Role of health-promoting behaviours for on-campus and distance students

Beccaria, Lisa and Rogers, Cath and Burton, Lorelle and Beccaria, Gavin (2016) Role of health-promoting behaviours for on-campus and distance students. Distance Education, 37 (1). pp. 22-40. ISSN 0158-7919

Abstract

University students are likely to experience high rates of stress, which has the potential to negatively affect academic performance and their experience of study. Research with on-campus students has found positive benefits of health-promoting behaviours such as stress reduction and academic achievement; yet no research has examined these relationships with distance education students (and in comparison with on-campus students). Distance education students are a growing cohort in Australia higher education and elsewhere. This paper aims to redress this imbalance by comparing the relationships between stress, strain and coping, academic outcomes, and health-promoting behaviours in tertiary students (on-campus and distance education students). The study involved 242 on-campus and 399 distance education students at a regional Australian university. A path model was developed comparing both cohorts, and relationships were found to be similar, indicating no significant difference. Online interventions for distance education students which could be used to enhance coping are discussed.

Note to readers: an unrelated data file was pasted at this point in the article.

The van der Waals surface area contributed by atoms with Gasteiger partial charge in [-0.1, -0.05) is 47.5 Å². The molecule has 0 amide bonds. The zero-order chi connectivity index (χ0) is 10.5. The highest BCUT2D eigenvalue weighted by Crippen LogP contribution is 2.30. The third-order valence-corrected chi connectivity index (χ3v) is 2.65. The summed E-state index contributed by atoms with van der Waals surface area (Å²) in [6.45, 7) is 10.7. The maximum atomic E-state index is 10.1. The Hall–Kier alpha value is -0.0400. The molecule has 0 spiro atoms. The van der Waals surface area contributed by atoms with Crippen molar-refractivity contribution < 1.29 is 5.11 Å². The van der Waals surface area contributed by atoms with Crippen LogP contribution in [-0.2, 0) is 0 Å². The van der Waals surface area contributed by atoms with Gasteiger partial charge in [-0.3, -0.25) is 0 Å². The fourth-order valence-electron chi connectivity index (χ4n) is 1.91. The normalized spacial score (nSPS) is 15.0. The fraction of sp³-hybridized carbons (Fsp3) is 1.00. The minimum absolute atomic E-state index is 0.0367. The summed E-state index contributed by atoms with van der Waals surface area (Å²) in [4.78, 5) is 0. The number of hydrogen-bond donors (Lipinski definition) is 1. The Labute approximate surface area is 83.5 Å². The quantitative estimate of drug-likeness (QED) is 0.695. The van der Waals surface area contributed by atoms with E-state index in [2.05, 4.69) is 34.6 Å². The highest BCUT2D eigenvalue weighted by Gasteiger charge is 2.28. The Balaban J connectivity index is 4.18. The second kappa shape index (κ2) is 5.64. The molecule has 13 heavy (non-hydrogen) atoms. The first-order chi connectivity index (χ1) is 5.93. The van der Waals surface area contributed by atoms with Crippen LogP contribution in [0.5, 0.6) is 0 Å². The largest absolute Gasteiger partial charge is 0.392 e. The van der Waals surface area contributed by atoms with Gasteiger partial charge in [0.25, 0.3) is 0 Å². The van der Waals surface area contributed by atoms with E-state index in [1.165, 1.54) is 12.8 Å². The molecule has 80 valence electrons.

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Item Type: Article (Commonwealth Reporting Category C)
Refereed: Yes
Item Status: Live Archive
Additional Information: First place winner for the USQ School-Specific 2016 Publication Excellence Awards for Journal Articles - School of Nursing and Midwifery. Permanent restricted access to Published version, in accordance with the copyright policy of the publisher.
Faculty / Department / School: Current - Faculty of Health, Engineering and Sciences - School of Nursing and Midwifery
Date Deposited: 18 Apr 2016 06:24
Last Modified: 06 Apr 2017 02:16
Uncontrolled Keywords: coping, distance education, higher education, health-promoting behaviours, stress, university
Fields of Research : 17 Psychology and Cognitive Sciences > 1701 Psychology > 170103 Educational Psychology
13 Education > 1303 Specialist Studies in Education > 130305 Educational Counselling
Identification Number or DOI: 10.1080/01587919.2016.1158768
URI: http://eprints.usq.edu.au/id/eprint/29046

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